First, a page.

This is how ARRI tests the durability of its high end pro cinema cameras

Jun 2, 2022

John Aldred

John Aldred is a photographer with over 20 years of experience in the portrait and commercial worlds. He is based in Scotland and has been an early adopter – and occasional beta tester – of almost every digital imaging technology in that time. As well as his creative visual work, John uses 3D printing, electronics and programming to create his own photography and filmmaking tools and consults for a number of brands across the industry.

This is how ARRI tests the durability of its high end pro cinema cameras

Jun 2, 2022

John Aldred

John Aldred is a photographer with over 20 years of experience in the portrait and commercial worlds. He is based in Scotland and has been an early adopter – and occasional beta tester – of almost every digital imaging technology in that time. As well as his creative visual work, John uses 3D printing, electronics and programming to create his own photography and filmmaking tools and consults for a number of brands across the industry.

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Most of us are guilty of babying our camera gear at some point. We want it to look pristine from day one until the day we die (or sell it). But camera gear – and cameras in particular – are made to be used. They’re designed and built to be able to handle the rigours of whatever daily working life can throw at them, at least once you get past a certain price point.

Arri recently posted a video showing off part of their durability testing process for their shiny new Arri Alexa 35 – which looks like an absolute beast offering an incredible 17 stops of dynamic range. But when you’re paying $65K for the body alone, you’d expect it to be pretty good.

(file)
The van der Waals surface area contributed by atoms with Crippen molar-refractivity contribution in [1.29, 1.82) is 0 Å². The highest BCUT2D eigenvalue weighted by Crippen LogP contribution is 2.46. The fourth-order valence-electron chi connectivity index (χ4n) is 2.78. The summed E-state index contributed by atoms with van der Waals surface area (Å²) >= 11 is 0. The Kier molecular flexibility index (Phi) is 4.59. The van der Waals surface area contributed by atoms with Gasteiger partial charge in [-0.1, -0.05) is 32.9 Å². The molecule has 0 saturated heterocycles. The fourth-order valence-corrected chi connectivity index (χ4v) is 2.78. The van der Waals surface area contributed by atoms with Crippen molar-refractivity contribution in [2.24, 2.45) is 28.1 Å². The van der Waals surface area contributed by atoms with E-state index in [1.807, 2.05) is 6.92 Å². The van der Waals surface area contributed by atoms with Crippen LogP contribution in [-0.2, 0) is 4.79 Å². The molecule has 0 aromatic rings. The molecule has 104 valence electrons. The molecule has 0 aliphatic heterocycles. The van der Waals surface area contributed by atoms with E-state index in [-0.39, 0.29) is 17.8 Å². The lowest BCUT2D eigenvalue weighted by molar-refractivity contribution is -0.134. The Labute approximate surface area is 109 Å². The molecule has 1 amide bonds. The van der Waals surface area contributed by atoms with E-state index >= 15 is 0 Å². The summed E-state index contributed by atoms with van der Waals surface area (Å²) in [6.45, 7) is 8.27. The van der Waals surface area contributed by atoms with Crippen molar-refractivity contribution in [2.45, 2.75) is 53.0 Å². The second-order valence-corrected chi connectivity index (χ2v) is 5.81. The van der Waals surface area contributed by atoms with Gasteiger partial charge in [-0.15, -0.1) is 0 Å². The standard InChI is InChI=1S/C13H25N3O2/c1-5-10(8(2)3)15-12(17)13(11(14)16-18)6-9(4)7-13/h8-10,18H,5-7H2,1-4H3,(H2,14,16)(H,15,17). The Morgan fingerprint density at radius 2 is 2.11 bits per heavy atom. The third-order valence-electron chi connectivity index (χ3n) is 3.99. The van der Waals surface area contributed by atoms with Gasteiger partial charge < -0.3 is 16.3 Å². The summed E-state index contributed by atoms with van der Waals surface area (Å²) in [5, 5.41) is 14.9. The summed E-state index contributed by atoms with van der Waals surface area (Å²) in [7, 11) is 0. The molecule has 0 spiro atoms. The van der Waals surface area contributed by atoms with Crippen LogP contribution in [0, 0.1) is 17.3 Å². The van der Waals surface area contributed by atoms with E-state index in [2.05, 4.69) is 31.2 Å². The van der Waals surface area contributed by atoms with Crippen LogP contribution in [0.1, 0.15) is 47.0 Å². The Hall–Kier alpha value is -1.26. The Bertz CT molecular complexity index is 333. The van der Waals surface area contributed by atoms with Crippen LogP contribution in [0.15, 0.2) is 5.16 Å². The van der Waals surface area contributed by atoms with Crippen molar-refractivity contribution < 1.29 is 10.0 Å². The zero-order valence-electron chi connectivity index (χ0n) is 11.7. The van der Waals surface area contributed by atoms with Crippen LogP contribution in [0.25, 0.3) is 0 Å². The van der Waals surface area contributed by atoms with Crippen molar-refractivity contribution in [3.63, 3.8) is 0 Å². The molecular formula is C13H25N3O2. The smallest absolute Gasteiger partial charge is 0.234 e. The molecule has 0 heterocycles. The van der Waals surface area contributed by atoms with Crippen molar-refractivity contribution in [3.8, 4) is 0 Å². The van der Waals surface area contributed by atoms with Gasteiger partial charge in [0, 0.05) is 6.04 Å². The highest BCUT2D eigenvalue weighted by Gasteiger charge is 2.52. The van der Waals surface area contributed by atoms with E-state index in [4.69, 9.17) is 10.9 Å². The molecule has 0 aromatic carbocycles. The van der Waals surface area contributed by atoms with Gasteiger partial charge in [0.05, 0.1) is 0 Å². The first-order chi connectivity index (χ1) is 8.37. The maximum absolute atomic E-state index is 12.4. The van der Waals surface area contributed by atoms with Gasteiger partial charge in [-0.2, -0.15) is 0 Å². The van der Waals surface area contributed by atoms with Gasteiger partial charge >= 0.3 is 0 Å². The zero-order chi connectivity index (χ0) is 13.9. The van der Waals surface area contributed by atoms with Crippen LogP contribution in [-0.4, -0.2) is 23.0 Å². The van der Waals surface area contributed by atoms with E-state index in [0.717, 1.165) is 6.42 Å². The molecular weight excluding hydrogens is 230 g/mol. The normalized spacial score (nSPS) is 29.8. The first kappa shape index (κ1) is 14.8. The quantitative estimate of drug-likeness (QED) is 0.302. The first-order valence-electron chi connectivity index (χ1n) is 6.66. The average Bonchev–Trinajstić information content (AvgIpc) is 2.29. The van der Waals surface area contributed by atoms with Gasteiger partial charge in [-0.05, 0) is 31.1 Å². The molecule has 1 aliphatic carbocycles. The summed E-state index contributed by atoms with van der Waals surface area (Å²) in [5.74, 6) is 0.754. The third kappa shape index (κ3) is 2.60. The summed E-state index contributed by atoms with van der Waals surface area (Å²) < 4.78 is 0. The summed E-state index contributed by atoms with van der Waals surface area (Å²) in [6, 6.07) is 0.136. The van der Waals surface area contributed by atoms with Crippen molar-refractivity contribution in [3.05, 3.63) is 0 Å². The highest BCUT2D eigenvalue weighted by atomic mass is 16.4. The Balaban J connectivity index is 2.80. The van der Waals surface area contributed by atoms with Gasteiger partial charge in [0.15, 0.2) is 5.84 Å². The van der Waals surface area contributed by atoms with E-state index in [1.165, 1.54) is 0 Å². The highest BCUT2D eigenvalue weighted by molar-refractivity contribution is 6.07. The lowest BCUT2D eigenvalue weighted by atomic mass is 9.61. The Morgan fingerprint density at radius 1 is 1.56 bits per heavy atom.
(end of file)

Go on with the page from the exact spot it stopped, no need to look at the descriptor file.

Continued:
While most of us are shooting cameras that fall well under an Arri budget, all camera manufacturers put their gear through tests like this. They may not all stand up to quite the same abuse as an Arri Alexa 35, but most of them don’t really see that level of abuse, either. Seeing how Arri tests the durability of their cameras, though, with machines that will plug things in and pull them back out again thousands of times – even at the funky angles we often find ourselves using – gives some indication as to how other manufacturers might test theirs.

Arri’s video shows a number of tests, including those old classics “Whack it with a hammer” and “Earthquake simulator” as well as taking it from a -20° deep freeze up to a balmy 45°C. It would be interesting to see similar videos from the likes of Nikon, Canon, Sony, Fuji, Panasonic, etc. covering exactly how they go about testing the durability of their camera gear. Sure, we’ve seen some independent tests on various things, like their water repelling abilities, but nothing really from the manufacturers themselves.

Many of us who’ve been shooting for a couple of decades do have a pretty good idea of what our cameras can handle, but it would still be nice to see how manufacturers put them to the test, especially particularly delicate parts like memory card doors, HDMI sockets and – for those that use them – the popup flash locking mechanisms that keep them shut and out the way.

And yeah, ok, camera manufacturers do tell us the limits of certain cameras, like the minimum and maximum operating temperatures, which cameras are better suited to more extreme conditions, shutter life expectancy, etc. but they don’t really show us how they identified where those limits are.

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John Aldred

John Aldred

John Aldred is a photographer with over 20 years of experience in the portrait and commercial worlds. He is based in Scotland and has been an early adopter – and occasional beta tester – of almost every digital imaging technology in that time. As well as his creative visual work, John uses 3D printing, electronics and programming to create his own photography and filmmaking tools and consults for a number of brands across the industry.

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